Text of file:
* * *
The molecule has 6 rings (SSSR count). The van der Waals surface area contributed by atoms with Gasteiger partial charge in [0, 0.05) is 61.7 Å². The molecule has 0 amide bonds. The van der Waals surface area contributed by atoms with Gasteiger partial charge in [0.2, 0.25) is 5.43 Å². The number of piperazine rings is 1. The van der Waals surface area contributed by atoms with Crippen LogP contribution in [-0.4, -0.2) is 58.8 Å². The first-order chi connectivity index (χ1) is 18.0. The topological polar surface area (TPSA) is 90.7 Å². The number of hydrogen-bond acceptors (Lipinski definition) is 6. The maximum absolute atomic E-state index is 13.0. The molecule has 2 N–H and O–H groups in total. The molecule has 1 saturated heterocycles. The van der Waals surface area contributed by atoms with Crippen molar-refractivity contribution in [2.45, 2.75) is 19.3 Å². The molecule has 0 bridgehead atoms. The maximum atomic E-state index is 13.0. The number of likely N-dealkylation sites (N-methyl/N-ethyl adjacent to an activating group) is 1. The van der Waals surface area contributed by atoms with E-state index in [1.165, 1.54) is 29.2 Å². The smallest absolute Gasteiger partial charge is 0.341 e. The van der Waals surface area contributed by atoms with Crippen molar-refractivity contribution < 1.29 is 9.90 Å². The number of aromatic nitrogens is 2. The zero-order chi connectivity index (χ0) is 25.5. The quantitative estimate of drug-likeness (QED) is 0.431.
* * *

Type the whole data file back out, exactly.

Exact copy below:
The molecule has 6 rings (SSSR count). The van der Waals surface area contributed by atoms with Gasteiger partial charge in [0, 0.05) is 61.7 Å². The molecule has 0 amide bonds. The van der Waals surface area contributed by atoms with Gasteiger partial charge in [0.2, 0.25) is 5.43 Å². The number of piperazine rings is 1. The van der Waals surface area contributed by atoms with Crippen LogP contribution in [-0.4, -0.2) is 58.8 Å². The first-order chi connectivity index (χ1) is 18.0. The topological polar surface area (TPSA) is 90.7 Å². The number of hydrogen-bond acceptors (Lipinski definition) is 6. The maximum absolute atomic E-state index is 13.0. The molecule has 2 N–H and O–H groups in total. The molecule has 1 saturated heterocycles. The van der Waals surface area contributed by atoms with Crippen molar-refractivity contribution in [2.45, 2.75) is 19.3 Å². The molecule has 0 bridgehead atoms. The maximum atomic E-state index is 13.0. The number of likely N-dealkylation sites (N-methyl/N-ethyl adjacent to an activating group) is 1. The van der Waals surface area contributed by atoms with E-state index in [1.165, 1.54) is 29.2 Å². The smallest absolute Gasteiger partial charge is 0.341 e. The van der Waals surface area contributed by atoms with Crippen molar-refractivity contribution < 1.29 is 9.90 Å². The number of aromatic nitrogens is 2. The zero-order chi connectivity index (χ0) is 25.5. The quantitative estimate of drug-likeness (QED) is 0.431.